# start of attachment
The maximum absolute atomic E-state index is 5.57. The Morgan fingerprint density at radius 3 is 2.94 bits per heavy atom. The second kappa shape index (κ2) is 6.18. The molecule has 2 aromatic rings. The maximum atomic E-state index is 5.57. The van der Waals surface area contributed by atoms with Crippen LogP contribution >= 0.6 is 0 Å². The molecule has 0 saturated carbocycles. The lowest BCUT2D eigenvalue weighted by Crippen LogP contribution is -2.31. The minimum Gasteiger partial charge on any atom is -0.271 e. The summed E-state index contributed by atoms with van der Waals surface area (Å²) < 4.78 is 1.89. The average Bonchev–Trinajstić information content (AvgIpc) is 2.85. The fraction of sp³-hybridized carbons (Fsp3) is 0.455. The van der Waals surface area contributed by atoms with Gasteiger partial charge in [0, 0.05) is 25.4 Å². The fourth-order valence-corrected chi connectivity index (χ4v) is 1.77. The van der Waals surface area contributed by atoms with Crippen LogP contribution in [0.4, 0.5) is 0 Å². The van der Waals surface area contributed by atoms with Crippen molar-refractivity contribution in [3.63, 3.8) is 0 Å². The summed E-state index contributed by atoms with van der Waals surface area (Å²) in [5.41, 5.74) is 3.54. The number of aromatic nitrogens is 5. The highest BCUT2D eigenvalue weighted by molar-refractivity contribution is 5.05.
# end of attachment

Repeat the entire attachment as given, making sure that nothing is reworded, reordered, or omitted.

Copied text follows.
The maximum absolute atomic E-state index is 5.57. The Morgan fingerprint density at radius 3 is 2.94 bits per heavy atom. The second kappa shape index (κ2) is 6.18. The molecule has 2 aromatic rings. The maximum atomic E-state index is 5.57. The van der Waals surface area contributed by atoms with Crippen LogP contribution >= 0.6 is 0 Å². The molecule has 0 saturated carbocycles. The lowest BCUT2D eigenvalue weighted by Crippen LogP contribution is -2.31. The minimum Gasteiger partial charge on any atom is -0.271 e. The summed E-state index contributed by atoms with van der Waals surface area (Å²) < 4.78 is 1.89. The average Bonchev–Trinajstić information content (AvgIpc) is 2.85. The fraction of sp³-hybridized carbons (Fsp3) is 0.455. The van der Waals surface area contributed by atoms with Gasteiger partial charge in [0, 0.05) is 25.4 Å². The fourth-order valence-corrected chi connectivity index (χ4v) is 1.77. The van der Waals surface area contributed by atoms with Crippen LogP contribution in [0.4, 0.5) is 0 Å². The van der Waals surface area contributed by atoms with Crippen molar-refractivity contribution in [3.63, 3.8) is 0 Å². The summed E-state index contributed by atoms with van der Waals surface area (Å²) in [5.41, 5.74) is 3.54. The number of aromatic nitrogens is 5. The highest BCUT2D eigenvalue weighted by molar-refractivity contribution is 5.05.